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Choosing Your Wedding Colors

Wedding Color Schemes Will Add Visual Unity


Having specific wedding colors can help give a visual unity, and help your wedding seem more elegant, and even more expensive than it really is. Choosing your wedding colors may seem a bit daunting, especially if you aren’t particularly visually oriented or your partner is color-blind and absolutely no help. Yet it’s really quite easy.

Most people base their wedding colors on a favorite shade or favorite flower. You’ll want to choose one primary and one or two accents. Start off by seeing if there are any predetermined factors.
  • Does either the reception or ceremony site have strong colors?
  • Are you set on having a particular flower?
  • Have you already chosen your bridesmaid dresses?

If so, you’re halfway to finding your wedding colors. If not, start by thinking about the season when your ceremony will take place. Spring and summer affairs usually include pastels or brights. Winter suggests deep purples, burgundies, grey-greens, and silvers. Fall brings harvest tones - oranges, reds, and yellows.

What to avoid:

  • Too much black - while sophisticated, it can end up looking like a funeral, rather than a celebration. If you love black, balance it out with a bright color, or lots of crisp white.
  • Losing your personality - Don’t just do pastels because I’ve suggested it above. Think about what you wear normally in your clothing and the shades you’ve used to decorate your home. These are probably colors you are comfortable around already.
  • Picking too many wedding colors - two are perfect, and three will still work, but any more than three wedding colors will end up looking ununified and strange. The purpose of wedding colors are to tie everything together, and the best way to do this is to have everything in one of two shades.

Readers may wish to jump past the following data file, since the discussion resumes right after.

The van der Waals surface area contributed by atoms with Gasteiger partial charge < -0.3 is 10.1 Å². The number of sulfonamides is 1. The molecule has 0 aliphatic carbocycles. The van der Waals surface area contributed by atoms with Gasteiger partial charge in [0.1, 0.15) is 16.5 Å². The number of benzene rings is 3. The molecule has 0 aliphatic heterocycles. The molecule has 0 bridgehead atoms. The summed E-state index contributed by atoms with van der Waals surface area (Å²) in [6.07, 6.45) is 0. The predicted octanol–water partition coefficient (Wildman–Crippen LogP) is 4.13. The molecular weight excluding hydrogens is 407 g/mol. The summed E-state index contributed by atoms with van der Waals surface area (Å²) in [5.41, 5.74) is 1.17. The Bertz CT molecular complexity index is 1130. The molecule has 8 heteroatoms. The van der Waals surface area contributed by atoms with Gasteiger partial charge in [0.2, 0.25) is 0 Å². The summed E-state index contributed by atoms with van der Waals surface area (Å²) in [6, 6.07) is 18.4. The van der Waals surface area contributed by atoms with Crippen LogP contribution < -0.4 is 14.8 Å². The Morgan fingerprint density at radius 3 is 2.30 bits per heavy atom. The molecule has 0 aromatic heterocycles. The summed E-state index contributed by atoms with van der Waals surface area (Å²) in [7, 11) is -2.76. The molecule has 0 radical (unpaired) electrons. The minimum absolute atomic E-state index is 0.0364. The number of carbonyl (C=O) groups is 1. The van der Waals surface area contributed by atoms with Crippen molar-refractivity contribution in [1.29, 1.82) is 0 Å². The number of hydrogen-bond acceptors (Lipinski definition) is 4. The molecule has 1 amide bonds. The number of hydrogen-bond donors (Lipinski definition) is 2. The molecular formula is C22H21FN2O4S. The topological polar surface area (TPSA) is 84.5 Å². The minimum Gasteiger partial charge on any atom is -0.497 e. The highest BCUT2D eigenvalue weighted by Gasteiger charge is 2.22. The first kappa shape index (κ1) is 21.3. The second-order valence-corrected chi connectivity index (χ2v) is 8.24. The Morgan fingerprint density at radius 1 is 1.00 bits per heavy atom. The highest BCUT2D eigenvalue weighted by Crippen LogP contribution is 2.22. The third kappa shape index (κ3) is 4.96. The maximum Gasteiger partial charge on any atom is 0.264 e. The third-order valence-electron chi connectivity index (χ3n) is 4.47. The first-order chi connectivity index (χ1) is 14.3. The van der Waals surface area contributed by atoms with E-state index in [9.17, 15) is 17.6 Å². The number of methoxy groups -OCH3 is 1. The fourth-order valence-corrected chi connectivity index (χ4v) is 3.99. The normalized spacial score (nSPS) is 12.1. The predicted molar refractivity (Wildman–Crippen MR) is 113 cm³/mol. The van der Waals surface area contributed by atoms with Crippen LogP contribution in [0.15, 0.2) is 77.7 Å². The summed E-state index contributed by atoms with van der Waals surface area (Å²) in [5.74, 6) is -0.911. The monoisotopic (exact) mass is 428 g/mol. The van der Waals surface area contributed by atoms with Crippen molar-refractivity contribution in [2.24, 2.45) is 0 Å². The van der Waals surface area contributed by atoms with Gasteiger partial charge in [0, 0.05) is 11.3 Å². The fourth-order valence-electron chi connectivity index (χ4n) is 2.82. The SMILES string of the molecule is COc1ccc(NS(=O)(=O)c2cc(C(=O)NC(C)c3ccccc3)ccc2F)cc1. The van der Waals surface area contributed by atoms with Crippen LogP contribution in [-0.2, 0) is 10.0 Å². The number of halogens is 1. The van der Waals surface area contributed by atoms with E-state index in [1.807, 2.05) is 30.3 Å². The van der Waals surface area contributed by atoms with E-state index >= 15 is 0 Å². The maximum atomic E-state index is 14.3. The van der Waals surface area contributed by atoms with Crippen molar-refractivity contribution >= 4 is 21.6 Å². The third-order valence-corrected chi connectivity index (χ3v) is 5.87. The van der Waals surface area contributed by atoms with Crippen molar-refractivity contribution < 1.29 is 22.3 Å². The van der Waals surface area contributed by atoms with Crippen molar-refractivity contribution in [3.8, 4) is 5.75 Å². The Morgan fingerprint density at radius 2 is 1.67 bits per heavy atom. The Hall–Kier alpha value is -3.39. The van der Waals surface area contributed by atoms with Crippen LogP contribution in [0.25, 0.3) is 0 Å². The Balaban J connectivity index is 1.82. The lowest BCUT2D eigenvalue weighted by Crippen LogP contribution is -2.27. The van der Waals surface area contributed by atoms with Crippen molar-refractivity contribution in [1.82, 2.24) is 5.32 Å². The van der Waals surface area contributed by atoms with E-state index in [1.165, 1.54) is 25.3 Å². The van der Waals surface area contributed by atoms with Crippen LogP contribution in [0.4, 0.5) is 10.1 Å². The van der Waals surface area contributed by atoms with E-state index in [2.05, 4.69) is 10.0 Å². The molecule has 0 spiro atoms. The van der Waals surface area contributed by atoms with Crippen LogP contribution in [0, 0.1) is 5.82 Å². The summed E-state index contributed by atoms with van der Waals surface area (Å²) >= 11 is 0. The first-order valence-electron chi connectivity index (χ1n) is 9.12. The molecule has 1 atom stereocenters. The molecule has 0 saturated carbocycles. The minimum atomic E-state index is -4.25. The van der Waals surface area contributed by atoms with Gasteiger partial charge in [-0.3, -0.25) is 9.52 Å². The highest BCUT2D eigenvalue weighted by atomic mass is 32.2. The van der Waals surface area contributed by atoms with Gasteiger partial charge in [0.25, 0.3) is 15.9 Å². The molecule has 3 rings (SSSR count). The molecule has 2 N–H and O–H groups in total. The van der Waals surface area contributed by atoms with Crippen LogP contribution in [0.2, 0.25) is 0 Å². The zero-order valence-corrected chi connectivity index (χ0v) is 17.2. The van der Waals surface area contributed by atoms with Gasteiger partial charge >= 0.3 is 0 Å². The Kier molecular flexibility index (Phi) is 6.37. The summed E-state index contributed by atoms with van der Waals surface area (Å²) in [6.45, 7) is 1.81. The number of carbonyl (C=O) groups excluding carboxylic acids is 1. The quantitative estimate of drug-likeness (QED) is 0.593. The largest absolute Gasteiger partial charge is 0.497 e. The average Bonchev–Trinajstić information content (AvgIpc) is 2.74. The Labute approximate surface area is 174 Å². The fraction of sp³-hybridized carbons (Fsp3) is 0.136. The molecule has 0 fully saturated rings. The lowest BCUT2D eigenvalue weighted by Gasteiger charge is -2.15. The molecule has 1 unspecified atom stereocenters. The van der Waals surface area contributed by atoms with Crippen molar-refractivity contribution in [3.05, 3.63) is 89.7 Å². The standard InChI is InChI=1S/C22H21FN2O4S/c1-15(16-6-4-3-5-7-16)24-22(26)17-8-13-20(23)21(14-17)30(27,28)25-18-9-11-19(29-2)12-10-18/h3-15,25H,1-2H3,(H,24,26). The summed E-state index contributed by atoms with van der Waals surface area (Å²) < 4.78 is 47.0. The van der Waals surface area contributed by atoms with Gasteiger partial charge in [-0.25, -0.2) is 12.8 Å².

If you have a favorite shade, but don’t know what else will go with it, try consulting a simple color wheel. Artists and designers have used this tool for years as a design principle.
  • Consider going monochromatic; many shades of one color. A bride I worked with used blue for her ceremony by the sea. Each bridesmaid had a different shade of blue for her dress, and the bouquets include irises, lilies, and delphinium, along with several white varieties of flowers.
  • Consider having related tones; ones adjacent to each other on the color wheel. A bride I’m assisting now has green bridesmaid dresses with blue sashes. You might also consider green and yellow, or red, purple and blue.
  • Consider having complementary shades- located opposite each other on the color wheel. For example, lavender and pale yellow, or forest green and burgundy.
  • If you really love one hue in particular, you might want to highlight it among neutrals. So, bridesmaid dresses might be cream with purple sashes, groomsmen might wear off-white tuxedos with purple boutonnieres, and bouquets might be stephanotis, white roses, and lavender sweet pea.

Once you have some idea of your wedding colors, try out this handy web tool to see how they will look together.
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